The Vietnamese, too, want to drill in deeper waters, but their national oil company, PetroVietnam, lacks the technological capacity to do so on its own. In recent years, it has been teaming up with foreign firms -- including Chevron and ExxonMobil -- to explore farther offshore. Last October, ExxonMobil reported finding a large natural gas field off the coast of central Vietnam. The Vietnamese say the field lies within their 200-nautical-mile exclusive economic zone. The Chinese have countered by asserting that the land falls within their territory and warning non-Chinese companies to desist from operating there. To hammer home the message, Chinese ships have, on several occasions, sliced PetroVietnam cables to underwater sensors.
The dispute between South Korea and Japan over the Dokdo/ Takeshima Islands is a variation on the same theme. So far, the two sides have fought mainly over fishing rights in the area. But the waters are also thought to harbor vast quantities of methane hydrates -- frozen bubbles of natural gas trapped in ice crystals on the ocean floor. If harvested safely (methane is a highly potent greenhouse gas, so any uncontrolled release would accelerate global warming), the hydrates would be a huge cache of energy. South Korea and Japan have raced to develop the technology to mine the undersea gold and hope to begin commercial extraction by the end of this decade. Once that starts, the seabed around the Dokdo/Takeshima Islands would become extremely valuable, rendering the fight over them far more economically critical.
The Obama administration has been caught off guard by the intensity of these disputes, which are threatening progress on a wide range of other issues. The disagreement between Japan and South Korea over the Dokdo (Takeshima) Islands, for example, has sabotaged plans for improved defense ties between the two countries and hurt U.S. efforts to isolate North Korea. Increased Chinese-Japanese tensions over the Senkaku/Diaoyu Islands are damaging efforts to boost trade in the region, another U.S. objective. In the South China Sea, the Obama administration has sought to bolster its ties with Vietnam, the Philippines, and other local powers by supporting their drive to negotiate en masse with China over the contested islands. Although welcomed in Hanoi and Manila, the strategy has angered Beijing and put a damper on Sino-American relations.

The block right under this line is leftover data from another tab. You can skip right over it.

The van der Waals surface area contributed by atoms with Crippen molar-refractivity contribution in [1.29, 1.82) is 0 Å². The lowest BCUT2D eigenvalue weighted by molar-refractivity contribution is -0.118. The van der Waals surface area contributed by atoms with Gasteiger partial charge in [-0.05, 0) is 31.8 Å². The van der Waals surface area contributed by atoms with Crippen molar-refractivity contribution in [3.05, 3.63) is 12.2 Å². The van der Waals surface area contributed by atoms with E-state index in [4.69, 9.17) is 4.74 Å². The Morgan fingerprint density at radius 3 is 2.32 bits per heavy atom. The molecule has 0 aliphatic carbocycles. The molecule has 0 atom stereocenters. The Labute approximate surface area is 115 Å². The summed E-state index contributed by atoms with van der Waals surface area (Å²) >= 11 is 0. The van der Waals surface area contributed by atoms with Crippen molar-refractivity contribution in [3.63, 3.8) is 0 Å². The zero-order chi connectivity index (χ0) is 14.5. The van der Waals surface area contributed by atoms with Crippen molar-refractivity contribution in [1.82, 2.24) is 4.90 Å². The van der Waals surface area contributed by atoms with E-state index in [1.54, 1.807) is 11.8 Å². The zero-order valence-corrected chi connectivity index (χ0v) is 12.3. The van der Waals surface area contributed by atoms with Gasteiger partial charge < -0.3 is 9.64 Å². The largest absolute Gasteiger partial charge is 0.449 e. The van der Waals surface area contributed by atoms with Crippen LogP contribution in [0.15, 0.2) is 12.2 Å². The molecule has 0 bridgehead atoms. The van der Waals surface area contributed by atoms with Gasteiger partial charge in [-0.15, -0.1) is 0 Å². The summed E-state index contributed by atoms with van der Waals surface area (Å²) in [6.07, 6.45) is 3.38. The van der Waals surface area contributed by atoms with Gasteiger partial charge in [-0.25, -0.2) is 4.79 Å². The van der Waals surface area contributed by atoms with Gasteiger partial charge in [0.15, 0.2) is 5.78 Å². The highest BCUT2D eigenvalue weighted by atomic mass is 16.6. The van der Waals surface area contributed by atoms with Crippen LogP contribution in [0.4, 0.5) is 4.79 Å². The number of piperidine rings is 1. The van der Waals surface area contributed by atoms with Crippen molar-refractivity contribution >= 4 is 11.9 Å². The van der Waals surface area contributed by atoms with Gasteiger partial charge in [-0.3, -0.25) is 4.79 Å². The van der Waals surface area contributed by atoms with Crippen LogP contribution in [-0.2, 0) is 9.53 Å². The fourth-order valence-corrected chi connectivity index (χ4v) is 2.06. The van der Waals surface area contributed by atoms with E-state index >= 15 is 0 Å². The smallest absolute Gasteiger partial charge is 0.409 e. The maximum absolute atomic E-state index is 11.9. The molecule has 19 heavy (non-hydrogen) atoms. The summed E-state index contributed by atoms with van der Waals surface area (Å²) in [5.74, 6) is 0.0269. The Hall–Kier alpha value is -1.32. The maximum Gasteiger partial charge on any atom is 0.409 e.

Meanwhile, there is little reason to suspect that Beijing, Hanoi, Manila, Seoul, or Tokyo will relent in the coming years. A desire for cheap and nearby energy will only increase, and as Asian economies grow, nationalistic impulses will become more assertive. Government officials have been quick to exploit these impulses for their own political advantage, but they also recognize that increased tensions and belligerency could undermine efforts to promote economic cooperation in the region, further slowing growth. Eventually, therefore, they are likely to seek an alternative to violent confrontation. This could involve joint development of the disputed areas (as Malaysia and Thailand have chosen to do in a disputed chunk of their own offshore waters) and accelerated development of renewable resources.